A brick hut was built during the war to assist with the ARP. Two concrete emplacements with iron spigots were placed nearby to mount mortars. These were on occasions fired during the war as part of ARP exercises.

ARP hut - 13th March 2022 Mortar emplacement 13th March 2022
ARP hut - 13th March 2022
Concrete mortar emplacement - 13th March 2022

ARP hut - 13th March 2022 ARP hut - 13th March 2022
ARP hut interior - 13th March 2022

Court Green had a cycle speedway track during the 1960s. Cycle speedways were very popular in the 1950s and 1960s and Hempstead would have competed against other local villages such as Itteringham.

Hempstead, as a village, celebrated Queen Elizabeth II's Silver Jubilee in 1977. A new village sign was erected and a tree was planted by Mollie Mack of Hempstead_Hall. One anecdote mentions that the tree came from a garden centre and as no one present had any previous experience of such purchases, the tree was planted still in its container and subsequently died. An alternative explanation given was that the tree simply died of natural causes. For whatever reason the tree was later replaced by the one we see today.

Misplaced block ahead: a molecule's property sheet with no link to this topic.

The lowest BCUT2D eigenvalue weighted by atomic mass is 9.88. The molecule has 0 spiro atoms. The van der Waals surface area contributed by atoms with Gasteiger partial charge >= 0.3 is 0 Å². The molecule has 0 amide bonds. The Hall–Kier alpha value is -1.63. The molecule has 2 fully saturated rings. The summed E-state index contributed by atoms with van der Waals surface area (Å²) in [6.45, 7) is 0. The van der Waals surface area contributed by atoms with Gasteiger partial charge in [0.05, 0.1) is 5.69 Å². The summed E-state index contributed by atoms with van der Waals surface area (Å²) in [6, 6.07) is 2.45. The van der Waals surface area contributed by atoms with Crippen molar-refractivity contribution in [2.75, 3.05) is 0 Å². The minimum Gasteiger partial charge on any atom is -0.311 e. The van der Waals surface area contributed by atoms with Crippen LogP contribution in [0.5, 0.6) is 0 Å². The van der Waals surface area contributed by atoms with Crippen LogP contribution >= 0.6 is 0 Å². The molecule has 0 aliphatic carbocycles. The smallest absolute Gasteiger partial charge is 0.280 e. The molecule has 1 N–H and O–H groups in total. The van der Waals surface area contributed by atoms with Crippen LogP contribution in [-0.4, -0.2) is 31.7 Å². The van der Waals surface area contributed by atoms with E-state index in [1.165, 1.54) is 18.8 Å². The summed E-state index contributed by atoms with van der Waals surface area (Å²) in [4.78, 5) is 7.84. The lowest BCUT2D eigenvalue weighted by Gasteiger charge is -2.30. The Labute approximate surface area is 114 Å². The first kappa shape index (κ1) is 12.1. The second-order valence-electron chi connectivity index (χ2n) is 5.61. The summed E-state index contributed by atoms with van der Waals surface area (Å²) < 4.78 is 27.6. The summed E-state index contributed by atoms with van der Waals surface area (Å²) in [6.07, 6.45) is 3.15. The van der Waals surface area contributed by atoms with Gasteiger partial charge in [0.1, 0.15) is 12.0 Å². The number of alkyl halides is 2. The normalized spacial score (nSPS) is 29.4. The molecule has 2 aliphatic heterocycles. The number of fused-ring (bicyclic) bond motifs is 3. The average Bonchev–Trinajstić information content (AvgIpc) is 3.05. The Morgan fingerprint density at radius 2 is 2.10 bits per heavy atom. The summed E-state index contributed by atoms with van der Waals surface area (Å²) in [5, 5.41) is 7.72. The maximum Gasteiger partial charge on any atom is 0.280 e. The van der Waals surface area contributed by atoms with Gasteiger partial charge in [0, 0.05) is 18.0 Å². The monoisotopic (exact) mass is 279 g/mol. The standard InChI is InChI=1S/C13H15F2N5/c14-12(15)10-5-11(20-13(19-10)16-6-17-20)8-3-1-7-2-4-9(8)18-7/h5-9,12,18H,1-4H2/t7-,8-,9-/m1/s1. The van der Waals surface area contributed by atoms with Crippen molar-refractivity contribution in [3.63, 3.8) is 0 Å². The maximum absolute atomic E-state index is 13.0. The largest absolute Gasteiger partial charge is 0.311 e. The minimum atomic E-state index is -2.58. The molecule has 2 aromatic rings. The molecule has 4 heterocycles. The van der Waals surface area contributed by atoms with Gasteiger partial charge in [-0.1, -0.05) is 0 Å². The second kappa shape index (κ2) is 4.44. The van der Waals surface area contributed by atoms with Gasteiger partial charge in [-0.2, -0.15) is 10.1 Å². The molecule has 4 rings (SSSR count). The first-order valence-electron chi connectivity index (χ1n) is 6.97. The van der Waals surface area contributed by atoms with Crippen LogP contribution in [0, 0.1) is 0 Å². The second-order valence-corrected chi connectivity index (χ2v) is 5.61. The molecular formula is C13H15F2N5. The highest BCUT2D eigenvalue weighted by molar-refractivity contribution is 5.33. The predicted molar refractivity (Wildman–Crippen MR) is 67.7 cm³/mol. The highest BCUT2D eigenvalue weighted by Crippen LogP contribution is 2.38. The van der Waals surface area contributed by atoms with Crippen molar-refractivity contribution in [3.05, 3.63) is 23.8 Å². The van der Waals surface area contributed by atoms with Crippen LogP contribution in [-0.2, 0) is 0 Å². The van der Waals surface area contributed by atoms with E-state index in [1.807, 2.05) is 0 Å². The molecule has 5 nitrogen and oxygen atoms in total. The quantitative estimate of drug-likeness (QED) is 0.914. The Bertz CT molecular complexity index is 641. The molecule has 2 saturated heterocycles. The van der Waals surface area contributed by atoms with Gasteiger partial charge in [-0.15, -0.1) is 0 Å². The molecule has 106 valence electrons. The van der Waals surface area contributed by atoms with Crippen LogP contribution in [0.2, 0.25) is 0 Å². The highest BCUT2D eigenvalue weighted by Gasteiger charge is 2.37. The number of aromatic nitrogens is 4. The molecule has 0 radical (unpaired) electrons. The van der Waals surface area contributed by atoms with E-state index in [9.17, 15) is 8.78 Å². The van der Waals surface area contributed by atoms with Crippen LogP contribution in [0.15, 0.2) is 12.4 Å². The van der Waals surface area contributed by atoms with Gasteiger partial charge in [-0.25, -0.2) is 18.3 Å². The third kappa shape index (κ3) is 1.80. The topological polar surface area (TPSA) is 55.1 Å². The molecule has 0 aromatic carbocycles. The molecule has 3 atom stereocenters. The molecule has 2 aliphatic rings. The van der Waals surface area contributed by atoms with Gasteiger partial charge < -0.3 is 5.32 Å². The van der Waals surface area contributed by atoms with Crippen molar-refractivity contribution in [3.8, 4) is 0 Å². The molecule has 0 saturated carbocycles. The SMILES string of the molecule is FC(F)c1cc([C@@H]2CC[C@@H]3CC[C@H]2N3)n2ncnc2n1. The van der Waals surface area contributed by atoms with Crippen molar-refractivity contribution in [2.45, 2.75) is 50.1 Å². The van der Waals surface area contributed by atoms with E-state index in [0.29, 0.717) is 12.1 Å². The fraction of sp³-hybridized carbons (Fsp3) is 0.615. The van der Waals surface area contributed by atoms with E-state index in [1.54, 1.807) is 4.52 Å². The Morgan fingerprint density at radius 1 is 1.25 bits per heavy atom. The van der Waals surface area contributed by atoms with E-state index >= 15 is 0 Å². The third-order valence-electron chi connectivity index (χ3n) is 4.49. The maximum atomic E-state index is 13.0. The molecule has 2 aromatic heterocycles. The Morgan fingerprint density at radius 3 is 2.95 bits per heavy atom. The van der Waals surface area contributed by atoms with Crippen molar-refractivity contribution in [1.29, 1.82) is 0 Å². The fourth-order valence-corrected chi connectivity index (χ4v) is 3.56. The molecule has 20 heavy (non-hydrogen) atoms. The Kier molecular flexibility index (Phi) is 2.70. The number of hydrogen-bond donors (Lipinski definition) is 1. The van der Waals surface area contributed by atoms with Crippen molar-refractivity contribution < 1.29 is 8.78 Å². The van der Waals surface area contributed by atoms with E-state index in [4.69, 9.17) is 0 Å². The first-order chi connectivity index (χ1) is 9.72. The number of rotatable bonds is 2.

1977 New Silver Jubilee village unveiling - 1977
New Silver Jubilee village sign prior to unveiling - 1977
Rev Francis Allen unveiling the new Silver Jubilee village sign - 1977

1977 1977
Rev Francis Allen unveiling Hempstead Silver Jubilee village sign in 1977
From left - ?; ?; Mollie Mack; ?; Henry Mack (with glasses); Laura Bacon; ?; ?;
Stephen Mack (red coat); William Mack; ?; ?; ?; Gladys Mack (check outfit); ?; ?;
- Spalton; Rev. Francis Allen; Rachel Clarke (white socks and hood)
Rev Francis Allen unveiling Hempstead
Silver Jubilee village sign in 1977
Left to right - Stephen Mack; William Mack;
Gladys Mack (check outfit);
Rachel Clarke (white socks and hood)

1977 1977
Mollie Mack planting the Silver Jubilee tree
on Court Green in 1977
Back left to right - John Clarke; David Durst; Mike Culverwell; Pat Mack
John Clarke from Brownwood Barn, Mollie Mack from Hempstead Hall
and Bob Mack from Court Green - 1977

Looking up the hill towards Court Green near the entrance to Hempstead Hall - 1979 Court Green - 1979
Looking up the hill towards Court Green near the entrance to Hempstead Hall - 1979

Court Green - 1979


28th May 2020
Looking towards Hempstead - 28th May 2020

28th May 2020 28th May 2020
Looking towards Holt - 28th May 2020

Looking towards Hempstead - 28th May 2020


The Rookery with its deep flooded marl pit - 13th March 2022
The Rookery with its deep flooded marl pit - 13th March 2022

The annual village toad patrols deposit all assisted toads, frogs and newts into the Rookery pit.


O. S. Map 1885
O. S. Map 1885
Court Green is marked as Hempstead Green on O.S. maps
Courtesy of NLS map images

If you have any memories, anecdotes or photos please let us know and we may be able to use them to update the site. Please or telephone 07836 675369

Website copyright © Jonathan Neville 2020